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Yatma boys school has needs beyond new building

The Yatma Boys School has a new building thanks to a Jordanian donor. But the building is nearly empty, lacking basic facilities, even furniture. Computers are generally lacking, there is no phone line and there is only one water tap for all the students in the school. (This reflects the generally desperate water situation in Yatma, which was deprived of its spring by the settlers of the Rechalim colony).


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Filed under Education, HFOY projects in Yatma, Water supply

Water supply problems in Yatma mostly settler caused

This in from a recent visitor to Yatma:

……confirmed that the settlement of Rechilim had hijacked the spring  (as in the ISM report) and this had affected the water supply for Yatma and five other villages.  As Yatma village is very poor – the poorest of the villages around Nablus – the villagers rely mainly on rain water to fill their water tanks.  Obviously this is a problem during the summer and buying water from the Israeli is expensive for them.
But characteristically the villagers (Arafat interpreted) did not talk about this but took me to see a broken water pipe on Naim’s land. This farmer whose family Sarah and I visited on the CADFA tour (they have sold the goats Sarah!) The break has caused flooding, which could affect the olive trees, prevents the distribution of water to other fields and attracts the wild pigs who damage the trees. The Israeli’s are refusing to mend it and the Palestinian farmers cannot bring equipment to mend it themselves; the land is close to the watchtower/fence of Rechilim and the army will halt any repair operations. In fact the villagers were surprised that our group had not attracted the soldiers  as it usually does,  but is was Shabbat so maybe they weren’t around…….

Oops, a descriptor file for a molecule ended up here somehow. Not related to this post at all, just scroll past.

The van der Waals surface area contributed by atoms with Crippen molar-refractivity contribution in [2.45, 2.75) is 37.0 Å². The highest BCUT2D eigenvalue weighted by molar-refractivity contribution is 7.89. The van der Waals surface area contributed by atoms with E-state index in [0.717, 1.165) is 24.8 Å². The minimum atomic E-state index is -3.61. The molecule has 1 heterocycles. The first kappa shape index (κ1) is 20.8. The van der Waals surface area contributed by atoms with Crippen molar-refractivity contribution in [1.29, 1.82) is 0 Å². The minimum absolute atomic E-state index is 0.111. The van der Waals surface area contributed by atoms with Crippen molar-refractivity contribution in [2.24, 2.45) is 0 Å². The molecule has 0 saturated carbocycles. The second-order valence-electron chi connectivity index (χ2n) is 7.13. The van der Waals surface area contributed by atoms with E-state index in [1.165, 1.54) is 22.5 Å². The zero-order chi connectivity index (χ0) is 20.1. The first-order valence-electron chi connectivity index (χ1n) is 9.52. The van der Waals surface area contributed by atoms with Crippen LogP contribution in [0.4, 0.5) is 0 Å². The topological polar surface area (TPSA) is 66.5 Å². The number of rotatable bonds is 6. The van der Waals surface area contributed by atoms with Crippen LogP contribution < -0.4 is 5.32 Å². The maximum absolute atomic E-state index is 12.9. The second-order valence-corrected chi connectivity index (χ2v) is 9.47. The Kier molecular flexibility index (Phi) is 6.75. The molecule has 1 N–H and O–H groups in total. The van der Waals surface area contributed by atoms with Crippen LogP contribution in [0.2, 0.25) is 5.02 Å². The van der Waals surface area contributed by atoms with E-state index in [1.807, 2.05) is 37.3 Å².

Yatma residents are forced to buy water from very Israeli settlers who seized their spring!!!

A report on the Yatma water situation from a worker with the International Solidarity Movement described the situation in detail and we expect more updates soon.

(Yatma had a population of about 2900 in 2008).